When Burlington filmmaker Derek Hallquist saw a Super Bowl ad touting a “zero-impact” electric car as the answer to America’s energy troubles, he wondered, Does any of this make sense? To find out, he went straight to the source — his dad, David Hallquist, CEO of Vermont Electric Cooperative.
Now Hallquist is at work on a documentary, tentatively called Power to the People, that he hopes will show the world “electricity from behind the curtain.” Besides drawing on the experience of Hallquist Sr. — who testified last February at the Statehouse on renewable-energy issues — the filmmaker has visited southern coal plants and gathered aerial footage of melting sea ice in Alaska.
Hallquist honed his research-driven approach to documentary working for Waitsfield-based director Eugene Jarecki. He was the director of photography on Jarecki’s most recent film, The House I Live In, a skeptical look at the war on drugs that won the Grand Jury Prize: Documentary at the Sundance Film Festival last January.
As a director, Hallquist made his own foray into the hot-button subject of addiction with “The Opiate Effect,” a short film about the overdose death of University of Vermont student Will Gates that began as a public-service announcement commissioned by the U.S. Department of Justice. The film, which has screened widely in New England, recently won a national Silver Telly Award and three Communicator Awards.
“The Opiate Effect” features wrenching testimonies from Gates’ father and brother, local experts, and recovering users. “The opiates problem is growing, and it’s up to us as media professionals to help, not law enforcement,” writes Hallquist in an email, referring to Gov. Peter Shumlin’s support for giving police the power to search prescription-drug databases without a warrant (see Fair Game in last week’s Seven Days).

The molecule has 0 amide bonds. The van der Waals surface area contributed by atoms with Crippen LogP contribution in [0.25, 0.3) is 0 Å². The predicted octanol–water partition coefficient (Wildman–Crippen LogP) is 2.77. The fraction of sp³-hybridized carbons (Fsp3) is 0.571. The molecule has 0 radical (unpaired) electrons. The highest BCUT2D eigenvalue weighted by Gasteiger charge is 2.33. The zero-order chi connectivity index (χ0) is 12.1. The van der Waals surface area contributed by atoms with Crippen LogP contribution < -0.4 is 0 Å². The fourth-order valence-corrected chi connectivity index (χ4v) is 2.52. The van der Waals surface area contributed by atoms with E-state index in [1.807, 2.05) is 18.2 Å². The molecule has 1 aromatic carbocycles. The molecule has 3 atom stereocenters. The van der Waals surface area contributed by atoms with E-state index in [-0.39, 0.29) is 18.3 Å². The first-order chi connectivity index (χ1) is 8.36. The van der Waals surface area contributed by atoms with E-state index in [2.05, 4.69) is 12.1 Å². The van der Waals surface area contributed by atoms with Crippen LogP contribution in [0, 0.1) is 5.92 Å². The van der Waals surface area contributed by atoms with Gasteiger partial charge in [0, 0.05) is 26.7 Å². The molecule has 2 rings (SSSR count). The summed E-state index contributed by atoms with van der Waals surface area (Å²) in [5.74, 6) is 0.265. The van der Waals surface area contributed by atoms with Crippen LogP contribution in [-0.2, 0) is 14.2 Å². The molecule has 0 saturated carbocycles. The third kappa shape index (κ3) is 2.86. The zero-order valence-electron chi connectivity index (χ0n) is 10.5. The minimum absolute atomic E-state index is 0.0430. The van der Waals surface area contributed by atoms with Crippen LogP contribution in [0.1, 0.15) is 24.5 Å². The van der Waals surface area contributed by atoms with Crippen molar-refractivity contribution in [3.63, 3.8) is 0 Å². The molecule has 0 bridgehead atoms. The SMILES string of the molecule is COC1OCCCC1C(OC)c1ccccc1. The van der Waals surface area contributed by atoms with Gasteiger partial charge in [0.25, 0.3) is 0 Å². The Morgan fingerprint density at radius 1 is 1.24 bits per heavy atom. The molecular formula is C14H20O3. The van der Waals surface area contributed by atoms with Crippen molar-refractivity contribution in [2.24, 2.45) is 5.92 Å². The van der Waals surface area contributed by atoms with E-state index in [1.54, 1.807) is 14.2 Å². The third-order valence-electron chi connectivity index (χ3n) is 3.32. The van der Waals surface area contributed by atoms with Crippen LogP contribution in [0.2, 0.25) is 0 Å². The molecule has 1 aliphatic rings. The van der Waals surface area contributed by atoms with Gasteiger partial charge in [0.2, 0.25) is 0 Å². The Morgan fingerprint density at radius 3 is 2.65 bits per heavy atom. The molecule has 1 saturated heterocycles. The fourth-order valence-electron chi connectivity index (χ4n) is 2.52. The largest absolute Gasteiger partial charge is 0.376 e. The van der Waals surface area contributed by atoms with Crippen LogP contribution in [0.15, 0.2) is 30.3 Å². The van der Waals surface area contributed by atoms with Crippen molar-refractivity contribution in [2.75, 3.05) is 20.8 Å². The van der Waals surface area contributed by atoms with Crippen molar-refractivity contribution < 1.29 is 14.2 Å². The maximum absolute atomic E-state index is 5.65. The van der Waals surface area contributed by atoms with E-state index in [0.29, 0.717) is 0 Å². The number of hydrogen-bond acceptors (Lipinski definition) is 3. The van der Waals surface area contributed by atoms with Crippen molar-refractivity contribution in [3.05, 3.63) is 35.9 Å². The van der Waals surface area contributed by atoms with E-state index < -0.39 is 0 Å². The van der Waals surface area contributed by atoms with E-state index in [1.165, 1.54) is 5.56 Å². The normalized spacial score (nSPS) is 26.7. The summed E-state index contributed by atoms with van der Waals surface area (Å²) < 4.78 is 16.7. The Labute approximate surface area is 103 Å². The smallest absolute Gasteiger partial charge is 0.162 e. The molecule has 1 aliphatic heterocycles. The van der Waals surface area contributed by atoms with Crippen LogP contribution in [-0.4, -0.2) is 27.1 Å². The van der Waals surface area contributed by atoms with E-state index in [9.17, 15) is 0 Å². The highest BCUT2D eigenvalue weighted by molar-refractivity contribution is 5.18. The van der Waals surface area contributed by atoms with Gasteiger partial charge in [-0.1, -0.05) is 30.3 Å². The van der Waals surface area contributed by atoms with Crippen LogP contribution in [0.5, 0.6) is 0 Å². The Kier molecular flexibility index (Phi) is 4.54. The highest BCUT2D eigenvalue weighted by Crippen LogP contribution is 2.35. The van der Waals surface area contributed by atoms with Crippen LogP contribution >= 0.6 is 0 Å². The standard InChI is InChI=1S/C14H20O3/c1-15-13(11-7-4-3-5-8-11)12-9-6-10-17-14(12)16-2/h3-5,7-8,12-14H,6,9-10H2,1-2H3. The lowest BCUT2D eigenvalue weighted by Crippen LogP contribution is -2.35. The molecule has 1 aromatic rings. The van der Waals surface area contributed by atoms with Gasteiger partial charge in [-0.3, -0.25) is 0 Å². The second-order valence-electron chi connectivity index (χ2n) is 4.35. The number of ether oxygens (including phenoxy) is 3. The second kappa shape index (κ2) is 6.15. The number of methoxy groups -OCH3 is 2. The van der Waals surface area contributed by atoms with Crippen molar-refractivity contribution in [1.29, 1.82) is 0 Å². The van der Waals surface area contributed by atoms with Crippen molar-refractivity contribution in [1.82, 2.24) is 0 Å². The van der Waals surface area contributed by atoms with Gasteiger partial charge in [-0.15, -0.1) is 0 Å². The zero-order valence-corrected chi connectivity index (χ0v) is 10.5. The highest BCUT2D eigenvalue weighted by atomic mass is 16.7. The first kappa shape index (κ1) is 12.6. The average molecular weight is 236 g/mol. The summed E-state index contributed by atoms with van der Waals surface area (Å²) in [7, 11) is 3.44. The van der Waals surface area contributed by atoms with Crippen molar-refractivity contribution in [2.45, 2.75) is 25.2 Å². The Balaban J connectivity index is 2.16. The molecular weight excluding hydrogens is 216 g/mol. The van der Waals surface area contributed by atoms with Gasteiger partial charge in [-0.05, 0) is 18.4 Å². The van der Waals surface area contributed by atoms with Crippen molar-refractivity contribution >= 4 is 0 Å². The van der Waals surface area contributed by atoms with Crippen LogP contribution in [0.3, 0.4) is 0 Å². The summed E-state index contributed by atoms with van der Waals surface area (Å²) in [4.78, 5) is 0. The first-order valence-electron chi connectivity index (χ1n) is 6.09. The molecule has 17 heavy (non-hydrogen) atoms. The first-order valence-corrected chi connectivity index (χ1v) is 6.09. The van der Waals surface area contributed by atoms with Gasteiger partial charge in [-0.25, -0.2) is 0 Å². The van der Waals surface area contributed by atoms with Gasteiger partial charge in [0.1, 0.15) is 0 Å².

It’s been two years since George Woodard’s coming-of-age drama The Summer of Walter Hacks premiered in Montpelier. Since then, the locally shot film has been screened around Vermont, but never in downtown Burlington — until now. Next Wednesday, the filmmaker/dairy farmer and his coproducer, Gerianne Smart, will discuss the making of Hacks after a showing at FlynnSpace. All ticket sales help fund the Vermont International Film Festival.
Mark your calendars for the Lake Placid Film Forum, June 13 to 16. Guests include character actor Michael Gaston, who appears on TV’s “Unforgettable”; and, as always, there will be a Sleepless in Lake Placid 24-hour student filmmaking competition. More info at lpfilmforum.com.
Jay Craven has kicked off a Kickstarter campaign to fund the completion of his film Northern Borders, based on the Howard Frank Mosher novel. Having finished local shooting with stars Bruce Dern and Geneviève Bujold on April 25, Craven is seeking $56,000 for the editing and postproduction of the film, which also serves as a hands-on workshop for students from several New England colleges. Donations start at $10; find more details at kickstarter.com/projects/543211196/northern-borders-feature-film.
‘The Summer of Walter Hacks’ Wednesday, May 23, reception at 5:30 p.m.; screening at 6:30 p.m. at FlynnSpace, Burlington. $35. vtiff.org
Andrea Suozzo: Thanks for pointing that out, alengyel! We've corrected the story.
alengyel: Great article, except for the mistake that it is not the company's first time in the US. Peasant…